Provocative commentaries on international issues, social development, and people and places by a veteran journalist
Responses to questions from Arabies Trends (a business publication in Dubai)
Published on October 17, 2006 By Pranay Gupte In Current Events
Response to questions from Arabies Trends (Dubai)

By Pranay Gupte

Arabies Trends: When you landed in Dubai, did you ever imagine it would be over in all of 13 days? What was going through your mind?

Pranay Gupte: I had long been intrigued by Dubai and its development under the leadership of Sheikh Mohammed bin Rashid Al Maktoum. As a journalist who's covered and monitored the Middle East for more than three decades, I would be hard pressed to name another leader who's demonstrated this sort of extraordinary vision for his society – and the tenacity to implement his plans. At the annual meetings of the World Bank and the International Monetary Fund, which were held in Dubai in 2003, I got a chance to see for myself how Sheikh Mohammed interacted with global leaders. I was impressed by his good will, personality, and clarity of thought. Since that occasion, I followed Sheikh Mohammed's work even more closely – and it occurred to me that although Dubai itself was receiving tons of positive publicity in the international media, there wasn't much analysis and examination of Sheikh Mohammed's thinking. Moreover, I was distressed by the unfortunate episode earlier this year when a Dubai-owned company sought to run the New York and New Jersey ports. I thought that media coverage in America didn't fully attempt to offer Dubai's perspective, let alone that of Sheikh Mohammed.

I became more and more keen to obtain an opportunity to write about Dubai, and about Sheikh Mohammed's leadership. In accepting Khaleej Times's offer to re-invent its business section and to launch a weekly business review, such an opportunity sprang unexpectedly. Several friends – including those who'd been associated with Khaleej Times – cautioned me against joining the paper because of its fraying reputation. Virtually every one of them averred that I wouldn't last very long. But even the most pessimistic of them wouldn't have predicted that my tenure would be 13 days.

Arabies Trends: The new management says you were dismissed because your salary was proving to be too expensive. You have claimed that you resigned following the change in management. What is the truth?

Pranay Gupte: If the new management is saying that my salary was proving too expensive, I would urge it to examine the salaries that Khaleej Times is paying to consultants and unqualified and unproductive members of its current staff, including expats. My monthly salary and allowances were decent by Dubai's international standards, but scarcely so huge so as to break the newspaper's treasury. Khaleej Times would have been more than compensated for my salary through the ads and sponsorships that would have come the paper's way through my work and global contacts. As for my "resignation": I never claimed to have resigned. What I did say was that once Khaleej Times became, in effect, a government-owned newspaper, it would have been difficult for an American journalist accustomed to an unfettered press to offer fealty to such a publication. For better or worse, I happen to believe in a free press. It exists in the country where I was born – India – and it exists in the country where I've lived most of my adult life, the United States.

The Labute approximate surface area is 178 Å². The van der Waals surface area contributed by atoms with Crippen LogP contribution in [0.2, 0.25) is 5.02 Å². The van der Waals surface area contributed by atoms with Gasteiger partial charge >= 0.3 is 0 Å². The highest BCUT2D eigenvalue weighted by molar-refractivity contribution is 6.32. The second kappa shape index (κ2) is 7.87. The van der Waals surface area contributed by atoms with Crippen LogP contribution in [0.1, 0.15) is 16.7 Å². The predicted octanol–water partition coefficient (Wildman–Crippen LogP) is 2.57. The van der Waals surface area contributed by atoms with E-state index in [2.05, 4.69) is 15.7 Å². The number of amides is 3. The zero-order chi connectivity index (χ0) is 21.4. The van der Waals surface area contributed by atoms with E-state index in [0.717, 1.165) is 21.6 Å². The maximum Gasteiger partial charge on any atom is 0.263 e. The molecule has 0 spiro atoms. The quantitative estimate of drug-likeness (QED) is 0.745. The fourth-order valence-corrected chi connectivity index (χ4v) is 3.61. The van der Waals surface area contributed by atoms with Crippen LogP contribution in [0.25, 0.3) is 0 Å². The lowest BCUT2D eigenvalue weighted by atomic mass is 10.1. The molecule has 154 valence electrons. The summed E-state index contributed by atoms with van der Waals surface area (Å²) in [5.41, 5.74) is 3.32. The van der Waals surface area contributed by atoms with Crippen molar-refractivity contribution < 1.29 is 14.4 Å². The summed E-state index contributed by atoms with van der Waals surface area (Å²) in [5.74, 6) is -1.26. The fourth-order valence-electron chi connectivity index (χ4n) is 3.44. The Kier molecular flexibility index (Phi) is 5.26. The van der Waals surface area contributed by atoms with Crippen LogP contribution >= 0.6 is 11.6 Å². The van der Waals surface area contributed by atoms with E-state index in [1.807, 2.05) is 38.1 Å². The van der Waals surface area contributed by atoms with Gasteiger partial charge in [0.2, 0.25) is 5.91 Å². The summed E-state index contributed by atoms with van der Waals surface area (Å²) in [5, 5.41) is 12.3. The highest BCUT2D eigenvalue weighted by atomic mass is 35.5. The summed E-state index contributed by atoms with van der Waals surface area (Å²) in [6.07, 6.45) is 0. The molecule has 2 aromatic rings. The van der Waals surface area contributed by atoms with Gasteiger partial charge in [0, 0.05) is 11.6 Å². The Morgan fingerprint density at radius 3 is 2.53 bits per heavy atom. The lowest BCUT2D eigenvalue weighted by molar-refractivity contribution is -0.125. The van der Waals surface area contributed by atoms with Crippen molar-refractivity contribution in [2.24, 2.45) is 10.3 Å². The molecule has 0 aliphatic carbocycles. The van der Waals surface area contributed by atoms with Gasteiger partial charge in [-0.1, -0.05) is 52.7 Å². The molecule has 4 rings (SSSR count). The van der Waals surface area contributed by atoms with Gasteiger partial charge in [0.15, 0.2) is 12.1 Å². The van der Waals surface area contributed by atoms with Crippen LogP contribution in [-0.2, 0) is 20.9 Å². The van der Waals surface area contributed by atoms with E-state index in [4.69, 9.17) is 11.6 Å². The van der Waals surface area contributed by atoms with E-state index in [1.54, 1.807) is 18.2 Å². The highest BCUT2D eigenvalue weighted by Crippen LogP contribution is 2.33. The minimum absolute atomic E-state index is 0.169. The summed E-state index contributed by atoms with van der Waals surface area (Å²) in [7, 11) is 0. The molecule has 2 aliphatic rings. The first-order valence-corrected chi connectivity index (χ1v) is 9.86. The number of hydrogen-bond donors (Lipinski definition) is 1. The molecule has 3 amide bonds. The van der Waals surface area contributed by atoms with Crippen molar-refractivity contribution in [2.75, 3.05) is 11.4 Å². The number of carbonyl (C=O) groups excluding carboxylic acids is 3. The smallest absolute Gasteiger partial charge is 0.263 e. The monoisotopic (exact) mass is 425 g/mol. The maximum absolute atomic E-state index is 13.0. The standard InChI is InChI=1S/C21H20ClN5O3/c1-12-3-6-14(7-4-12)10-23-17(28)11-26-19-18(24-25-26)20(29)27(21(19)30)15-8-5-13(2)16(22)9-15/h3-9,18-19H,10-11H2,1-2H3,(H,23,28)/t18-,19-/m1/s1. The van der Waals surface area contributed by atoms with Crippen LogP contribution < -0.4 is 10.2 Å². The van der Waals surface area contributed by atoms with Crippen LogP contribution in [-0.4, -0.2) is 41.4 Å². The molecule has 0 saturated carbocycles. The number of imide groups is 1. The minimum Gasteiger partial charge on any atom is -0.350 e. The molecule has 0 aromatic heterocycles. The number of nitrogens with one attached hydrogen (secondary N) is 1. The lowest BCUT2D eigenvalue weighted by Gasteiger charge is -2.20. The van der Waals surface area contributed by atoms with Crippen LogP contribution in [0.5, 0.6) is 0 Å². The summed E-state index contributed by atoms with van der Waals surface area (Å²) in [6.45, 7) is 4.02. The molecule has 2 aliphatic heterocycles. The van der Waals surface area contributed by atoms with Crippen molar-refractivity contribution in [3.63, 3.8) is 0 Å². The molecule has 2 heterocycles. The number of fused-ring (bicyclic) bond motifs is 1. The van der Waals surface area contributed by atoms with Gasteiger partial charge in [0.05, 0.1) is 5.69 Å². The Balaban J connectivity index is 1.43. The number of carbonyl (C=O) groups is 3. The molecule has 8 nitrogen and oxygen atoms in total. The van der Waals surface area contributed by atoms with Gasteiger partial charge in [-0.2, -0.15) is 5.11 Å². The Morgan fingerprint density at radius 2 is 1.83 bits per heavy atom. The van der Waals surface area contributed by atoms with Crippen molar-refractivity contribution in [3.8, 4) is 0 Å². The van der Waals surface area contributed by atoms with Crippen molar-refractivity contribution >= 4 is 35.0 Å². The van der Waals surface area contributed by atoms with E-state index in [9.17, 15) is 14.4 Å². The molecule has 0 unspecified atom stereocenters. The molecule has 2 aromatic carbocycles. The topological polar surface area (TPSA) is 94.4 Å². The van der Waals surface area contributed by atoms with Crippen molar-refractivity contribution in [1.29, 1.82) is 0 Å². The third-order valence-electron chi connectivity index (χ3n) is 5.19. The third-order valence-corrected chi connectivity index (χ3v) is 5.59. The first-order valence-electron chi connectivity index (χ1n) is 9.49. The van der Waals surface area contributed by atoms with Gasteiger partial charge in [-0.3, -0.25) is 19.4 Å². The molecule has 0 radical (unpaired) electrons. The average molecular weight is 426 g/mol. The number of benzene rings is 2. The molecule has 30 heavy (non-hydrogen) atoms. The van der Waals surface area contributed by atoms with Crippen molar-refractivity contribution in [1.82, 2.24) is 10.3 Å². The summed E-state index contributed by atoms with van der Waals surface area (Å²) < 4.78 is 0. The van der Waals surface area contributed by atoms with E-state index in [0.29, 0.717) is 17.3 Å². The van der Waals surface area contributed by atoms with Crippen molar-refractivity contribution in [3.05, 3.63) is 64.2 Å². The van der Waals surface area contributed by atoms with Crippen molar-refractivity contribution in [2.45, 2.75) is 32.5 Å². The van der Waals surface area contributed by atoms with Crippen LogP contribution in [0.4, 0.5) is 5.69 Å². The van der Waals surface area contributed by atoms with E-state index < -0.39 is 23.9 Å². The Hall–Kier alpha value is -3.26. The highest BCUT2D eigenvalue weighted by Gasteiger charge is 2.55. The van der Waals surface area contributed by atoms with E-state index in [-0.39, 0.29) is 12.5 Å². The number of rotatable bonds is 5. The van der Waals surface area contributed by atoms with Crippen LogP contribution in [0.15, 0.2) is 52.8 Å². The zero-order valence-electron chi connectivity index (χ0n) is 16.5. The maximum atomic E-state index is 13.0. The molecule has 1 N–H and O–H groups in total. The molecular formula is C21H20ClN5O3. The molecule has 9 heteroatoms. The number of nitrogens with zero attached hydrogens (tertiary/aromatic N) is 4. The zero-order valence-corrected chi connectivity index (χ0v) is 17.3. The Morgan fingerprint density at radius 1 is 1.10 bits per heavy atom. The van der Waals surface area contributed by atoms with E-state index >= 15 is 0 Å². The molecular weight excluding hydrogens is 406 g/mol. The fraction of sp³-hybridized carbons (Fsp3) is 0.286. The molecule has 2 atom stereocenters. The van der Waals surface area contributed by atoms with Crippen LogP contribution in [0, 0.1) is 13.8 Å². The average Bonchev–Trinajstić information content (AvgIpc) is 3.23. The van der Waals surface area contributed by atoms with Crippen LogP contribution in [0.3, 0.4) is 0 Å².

Arabies Trends: Do you see the reshuffle of the management only as a means for the government to take control? Wasn’t the restructuring done because the Galadaris failed to pay up?

Pranay Gupte: The government did not explain to me why it took 30 percent of the Galadari Group. Reportedly, that unspecified amount represented the monies owed by Mohammed Galadari, the newspaper's chairman and editor in chief. Who really knows, and who will really tell? In the Middle East, nothing is what it seems, and nothings seems what it is.

Arabies Trends: You also reportedly had a showdown with the editor during your tenure. What really happened?